“Eating a high veg content diet upsets my stomach so much, and only eggs and meat solve it.”


“I’m intolerant to soy, gluten and pea and mushroom protein. They cause M.E crashes and impact my IBS.”


“It almost killed me by causing bleeding ulcers in my colon.”


“I have Urea Cycle Disorder and a ton of food allergies and food sensitivities. I am vegetarian and, for a time, I was vegan, but it is too restrictive for my needs and I became extremely orthorexic, trying to get nutrients from food with such limited options. I felt sick constantly because I wasn’t eating things my body could tolerate.”


“No soy, no legumes. My body feels best when I eat meat and I’m not going to feel bad.”


“If you have endometriosis or even bad periods, soy can be a massive trigger.”


“Due to sensory issues because of my autism there are fewer foods that I like than dislike, and the worst is vegetables. There are so few veg and pulses, grains etc that I can eat easily. For environmental and animal rights reasons I’ve cut down my meat and animal products but there’s only so far I can do that.”


"Introducing any new foods is difficult for me because I'm autistic."


Disordered Eating


“I have a history of anorexia, so cutting out food groups/restricting my diet in any way would be extremely triggering.”


“I have had eating disorders in the past, and they started with veganism.”


“I had bulimia for 15 years. No restrictive diet is safe. I also have gastro issues so veg is a minefield. Also, I have to take essential meds with food so I have to just eat whatever I can access. But I feel super guilty about it, especially when everything is about Veganuary just now.”


“I have an eating disorder and while there are lots of vegan options, it always feels like I’m restricting. Going back to eating meat has been so much easier and less stressful.”


Price Inaccessibility


“I don’t have the ability to cook fresh meals and vegan ready meals are more expensive.”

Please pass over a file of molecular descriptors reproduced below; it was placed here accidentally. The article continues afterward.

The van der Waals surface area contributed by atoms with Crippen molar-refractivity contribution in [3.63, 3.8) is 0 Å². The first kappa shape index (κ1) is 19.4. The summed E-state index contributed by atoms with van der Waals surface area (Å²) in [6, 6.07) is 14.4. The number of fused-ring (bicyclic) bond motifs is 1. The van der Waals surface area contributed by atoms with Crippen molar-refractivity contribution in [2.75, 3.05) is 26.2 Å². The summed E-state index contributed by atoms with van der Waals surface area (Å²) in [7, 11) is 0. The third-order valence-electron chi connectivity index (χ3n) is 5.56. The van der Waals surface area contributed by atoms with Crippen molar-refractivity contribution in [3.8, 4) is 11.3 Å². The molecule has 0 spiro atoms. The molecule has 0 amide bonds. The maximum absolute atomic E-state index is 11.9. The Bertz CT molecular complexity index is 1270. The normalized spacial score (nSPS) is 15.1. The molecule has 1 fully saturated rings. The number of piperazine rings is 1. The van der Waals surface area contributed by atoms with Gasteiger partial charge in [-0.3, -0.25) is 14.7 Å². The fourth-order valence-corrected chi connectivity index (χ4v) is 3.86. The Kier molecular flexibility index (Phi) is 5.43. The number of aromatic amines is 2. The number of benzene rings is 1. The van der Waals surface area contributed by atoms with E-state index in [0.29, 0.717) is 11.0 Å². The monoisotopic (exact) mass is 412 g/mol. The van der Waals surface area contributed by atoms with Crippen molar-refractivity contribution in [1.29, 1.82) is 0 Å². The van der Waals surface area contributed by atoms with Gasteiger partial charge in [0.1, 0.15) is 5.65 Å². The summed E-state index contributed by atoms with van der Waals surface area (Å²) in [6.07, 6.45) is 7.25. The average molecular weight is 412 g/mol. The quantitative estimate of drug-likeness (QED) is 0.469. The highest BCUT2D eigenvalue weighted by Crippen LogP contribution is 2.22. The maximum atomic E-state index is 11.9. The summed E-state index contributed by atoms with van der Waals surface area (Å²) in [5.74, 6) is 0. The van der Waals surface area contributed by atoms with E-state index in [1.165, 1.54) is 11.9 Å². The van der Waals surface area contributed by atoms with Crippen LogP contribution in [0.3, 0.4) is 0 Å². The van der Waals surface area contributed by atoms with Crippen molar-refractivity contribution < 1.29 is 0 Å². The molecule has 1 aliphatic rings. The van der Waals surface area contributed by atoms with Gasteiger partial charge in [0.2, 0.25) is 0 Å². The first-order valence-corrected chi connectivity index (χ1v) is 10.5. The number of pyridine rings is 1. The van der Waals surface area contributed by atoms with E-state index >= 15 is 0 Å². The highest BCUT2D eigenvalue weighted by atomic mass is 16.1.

“I simply don’t have the money on welfare to source and prepare wholly vegan meals.”

“The supplements needed are too expensive.”


“Although it is better than it once was, vegan products are still largely more expensive. Also, I am a coeliac and it is hard to find vegan AND gluten free options.”


“Potentially I could experiment with more supplements, but I already spend so much on these.”


“Vegan ready/easy meals are too expensive and I’m unable to cook from scratch (without carers). I had 2 vegans tell me I could just eat rice and veg, but I just don’t think that’s healthy so staying vegetarian for now.”


“I don’t have the ability – physical nor financial – to shop regularly for fresh veg.”



False claims of cures, ableism within the movement and other inclusivity issues


“Veganism is so often touted as a “cure” to my chronic illness – it isn’t.”


“Most info/communities I’ve found were super fatphobic, diet culture-driven and healthist.”


“Online vegan spaces became unsafe for me after telling people I won’t listen to stories of their friend/relative being “cured” by veganism.”


“Maintaining it often means needing to shop at several different places. This isn’t possible for me, as I am housebound and limited by costs and access.”


“My local supermarket doesn’t have much choice and I’m too ill to go searching multiple shops.”


“Honestly, I have that hard a time just keeping myself alive some days that I don’t have the bandwidth to even consider completely overhauling my diet.”


This is just a sample of the answers I received. There are so many people for whom veganism isn’t safe, possible or accessible and a lot people shared with me their less than pleasant experiences in online vegan spaces when they had tried to raise these issues.